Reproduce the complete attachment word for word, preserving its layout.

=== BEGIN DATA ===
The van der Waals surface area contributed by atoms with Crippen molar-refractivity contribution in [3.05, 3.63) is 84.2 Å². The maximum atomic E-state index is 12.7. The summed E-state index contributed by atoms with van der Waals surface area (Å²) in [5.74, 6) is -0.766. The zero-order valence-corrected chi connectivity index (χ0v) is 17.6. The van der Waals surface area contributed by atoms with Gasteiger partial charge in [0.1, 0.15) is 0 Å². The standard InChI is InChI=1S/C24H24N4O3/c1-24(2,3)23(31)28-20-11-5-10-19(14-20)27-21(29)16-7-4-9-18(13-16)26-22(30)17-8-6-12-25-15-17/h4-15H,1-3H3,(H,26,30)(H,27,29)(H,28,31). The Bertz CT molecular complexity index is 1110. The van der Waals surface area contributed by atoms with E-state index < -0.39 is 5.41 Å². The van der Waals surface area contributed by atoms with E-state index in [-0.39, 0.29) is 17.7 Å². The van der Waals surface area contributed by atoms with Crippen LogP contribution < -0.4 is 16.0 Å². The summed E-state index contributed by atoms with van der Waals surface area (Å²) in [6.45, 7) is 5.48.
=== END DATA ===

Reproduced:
The van der Waals surface area contributed by atoms with Crippen molar-refractivity contribution in [3.05, 3.63) is 84.2 Å². The maximum atomic E-state index is 12.7. The summed E-state index contributed by atoms with van der Waals surface area (Å²) in [5.74, 6) is -0.766. The zero-order valence-corrected chi connectivity index (χ0v) is 17.6. The van der Waals surface area contributed by atoms with Gasteiger partial charge in [0.1, 0.15) is 0 Å². The standard InChI is InChI=1S/C24H24N4O3/c1-24(2,3)23(31)28-20-11-5-10-19(14-20)27-21(29)16-7-4-9-18(13-16)26-22(30)17-8-6-12-25-15-17/h4-15H,1-3H3,(H,26,30)(H,27,29)(H,28,31). The Bertz CT molecular complexity index is 1110. The van der Waals surface area contributed by atoms with E-state index < -0.39 is 5.41 Å². The van der Waals surface area contributed by atoms with E-state index in [-0.39, 0.29) is 17.7 Å². The van der Waals surface area contributed by atoms with Crippen LogP contribution < -0.4 is 16.0 Å². The summed E-state index contributed by atoms with van der Waals surface area (Å²) in [6.45, 7) is 5.48.